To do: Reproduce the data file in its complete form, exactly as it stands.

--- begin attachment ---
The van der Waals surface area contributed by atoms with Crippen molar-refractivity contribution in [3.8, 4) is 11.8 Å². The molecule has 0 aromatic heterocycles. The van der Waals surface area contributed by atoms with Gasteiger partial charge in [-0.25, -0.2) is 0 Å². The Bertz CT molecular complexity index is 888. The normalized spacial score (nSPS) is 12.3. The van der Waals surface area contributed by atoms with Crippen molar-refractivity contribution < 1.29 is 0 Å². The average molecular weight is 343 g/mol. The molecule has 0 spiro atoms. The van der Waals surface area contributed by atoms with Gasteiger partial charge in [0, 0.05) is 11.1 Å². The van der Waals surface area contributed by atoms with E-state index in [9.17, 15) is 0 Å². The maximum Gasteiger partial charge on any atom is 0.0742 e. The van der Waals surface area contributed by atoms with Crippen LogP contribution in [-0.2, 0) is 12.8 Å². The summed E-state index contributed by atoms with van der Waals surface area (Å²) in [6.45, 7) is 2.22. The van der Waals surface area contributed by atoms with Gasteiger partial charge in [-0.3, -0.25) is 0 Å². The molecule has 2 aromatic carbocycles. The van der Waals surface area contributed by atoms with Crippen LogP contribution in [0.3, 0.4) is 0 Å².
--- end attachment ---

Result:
The van der Waals surface area contributed by atoms with Crippen molar-refractivity contribution in [3.8, 4) is 11.8 Å². The molecule has 0 aromatic heterocycles. The van der Waals surface area contributed by atoms with Gasteiger partial charge in [-0.25, -0.2) is 0 Å². The Bertz CT molecular complexity index is 888. The normalized spacial score (nSPS) is 12.3. The van der Waals surface area contributed by atoms with Crippen molar-refractivity contribution < 1.29 is 0 Å². The average molecular weight is 343 g/mol. The molecule has 0 spiro atoms. The van der Waals surface area contributed by atoms with Gasteiger partial charge in [0, 0.05) is 11.1 Å². The van der Waals surface area contributed by atoms with E-state index in [9.17, 15) is 0 Å². The maximum Gasteiger partial charge on any atom is 0.0742 e. The van der Waals surface area contributed by atoms with Crippen LogP contribution in [-0.2, 0) is 12.8 Å². The summed E-state index contributed by atoms with van der Waals surface area (Å²) in [6.45, 7) is 2.22. The van der Waals surface area contributed by atoms with Gasteiger partial charge in [-0.3, -0.25) is 0 Å². The molecule has 2 aromatic carbocycles. The van der Waals surface area contributed by atoms with Crippen LogP contribution in [0.3, 0.4) is 0 Å².